It is the day after Christmas. There is enough food left over from yesterday’s feast to feed us for several days. And some things are better the next day.

There are unwanted or unneeded gifts to put aside to return, exchange or to be used for regifting. Tons of boxes and paper remain after all the presents have been unwrapped and opened. Careful throwing the boxes away, especially for big ticket items. The police warn us that putting them out at the curb with other garbage can alert thieves.

“Empty boxes are a billboard to thieves telling them what is in your house,” said one police official. “The best way to get rid of boxes is to drop them off at a recycling center.”

Retailers will offer wonderful bargains in “After Christmas” sales if you are brave enough to venture out into the shopping mobs. Savvy shoppers know that this is a good time to buy Christmas lights, ornaments, gift wrap, and cards for next year. The day after Christmas is the best time to buy them when merchants want to get them off their shelves.

The “big day” is behind us so out of town relatives and guests will be returning home. Students will be out of the house the next few days hanging out with friends before going back to school. Some folks will resume their routines and return to work today or tomorrow.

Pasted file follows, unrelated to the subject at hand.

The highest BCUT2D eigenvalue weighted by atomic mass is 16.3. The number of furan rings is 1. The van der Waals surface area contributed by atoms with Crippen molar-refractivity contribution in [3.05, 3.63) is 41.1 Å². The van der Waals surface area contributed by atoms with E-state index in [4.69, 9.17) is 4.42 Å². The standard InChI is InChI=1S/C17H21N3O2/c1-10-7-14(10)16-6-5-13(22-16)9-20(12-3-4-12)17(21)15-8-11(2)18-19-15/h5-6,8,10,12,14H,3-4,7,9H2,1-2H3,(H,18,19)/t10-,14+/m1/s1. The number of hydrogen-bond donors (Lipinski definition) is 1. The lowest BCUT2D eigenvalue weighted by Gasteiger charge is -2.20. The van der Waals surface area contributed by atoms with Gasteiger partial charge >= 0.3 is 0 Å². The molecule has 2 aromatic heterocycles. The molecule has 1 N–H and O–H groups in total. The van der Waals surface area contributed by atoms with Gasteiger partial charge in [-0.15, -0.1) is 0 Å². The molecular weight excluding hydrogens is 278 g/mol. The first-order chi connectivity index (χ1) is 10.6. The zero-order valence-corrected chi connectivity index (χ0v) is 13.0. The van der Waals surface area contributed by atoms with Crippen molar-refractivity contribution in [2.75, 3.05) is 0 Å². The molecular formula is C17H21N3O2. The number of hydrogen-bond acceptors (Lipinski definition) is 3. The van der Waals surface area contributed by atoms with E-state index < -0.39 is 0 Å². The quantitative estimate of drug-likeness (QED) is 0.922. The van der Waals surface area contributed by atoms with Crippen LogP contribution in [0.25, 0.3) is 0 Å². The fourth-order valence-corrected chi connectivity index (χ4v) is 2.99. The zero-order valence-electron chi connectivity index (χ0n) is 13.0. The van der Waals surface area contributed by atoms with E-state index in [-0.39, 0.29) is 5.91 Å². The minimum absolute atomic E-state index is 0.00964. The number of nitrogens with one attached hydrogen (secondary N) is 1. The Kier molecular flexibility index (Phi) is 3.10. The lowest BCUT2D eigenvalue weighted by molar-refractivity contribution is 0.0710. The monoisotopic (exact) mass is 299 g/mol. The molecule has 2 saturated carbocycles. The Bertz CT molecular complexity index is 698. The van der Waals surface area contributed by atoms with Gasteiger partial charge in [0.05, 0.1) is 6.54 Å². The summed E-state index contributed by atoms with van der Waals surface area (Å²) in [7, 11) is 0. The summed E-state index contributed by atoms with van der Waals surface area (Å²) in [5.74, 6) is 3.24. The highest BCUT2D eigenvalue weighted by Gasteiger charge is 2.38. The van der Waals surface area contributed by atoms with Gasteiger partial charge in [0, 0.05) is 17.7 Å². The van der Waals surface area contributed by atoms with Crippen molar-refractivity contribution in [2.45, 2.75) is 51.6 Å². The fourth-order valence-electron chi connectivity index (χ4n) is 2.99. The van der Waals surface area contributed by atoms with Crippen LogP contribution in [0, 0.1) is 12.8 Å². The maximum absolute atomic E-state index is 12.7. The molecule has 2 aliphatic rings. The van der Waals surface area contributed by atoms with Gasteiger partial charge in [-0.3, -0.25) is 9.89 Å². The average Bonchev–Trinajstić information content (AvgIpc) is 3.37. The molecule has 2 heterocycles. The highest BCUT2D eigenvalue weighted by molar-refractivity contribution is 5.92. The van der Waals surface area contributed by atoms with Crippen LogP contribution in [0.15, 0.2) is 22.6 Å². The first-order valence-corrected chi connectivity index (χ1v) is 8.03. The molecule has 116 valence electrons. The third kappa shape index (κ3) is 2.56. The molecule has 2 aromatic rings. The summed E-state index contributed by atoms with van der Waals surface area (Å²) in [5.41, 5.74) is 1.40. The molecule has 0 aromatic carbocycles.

With the festivities concluded many folks will begin to take down the holiday decorations and return the house to its normal state. Others will delay that exercise until after New Year’s celebration or even after Epiphany. 

One thing that remains is that extra weight you gained from eating all those delicious holiday foods. There is a price to pay for all that turkey and dressing, sweet potato soufflé, mashed potatoes and gravy, desserts, and candy. It’s back to the gym or some exercise routine to work it off.

You might not know it but December 26 “is historically one of the most dangerous days of the year for people vulnerable to cardiac problems, including heart attacks, arrhythmias, and heart failure.” One study found that heart related deaths increase by nearly 5% during the holidays, perhaps because patients put off seeking treatment for heart problems or because hospital staffing patterns change.

Doctors say that ERs stay quiet on Christmas Day itself. Then comes December 26 and they see a surge in cardiac related cases. A 2008 study found that daily visits to hospitals for heart failure increased by 33% during the four days after Christmas. (

There is much that could be said but the Christmas season is over For this year. We have 364 shopping days until next Christmas. The holiday is over but the Holy Child remains. Be mindful that the Spirit of Christ, which is the Spirit of Christmas, remains with us always.

Jamie Jenkins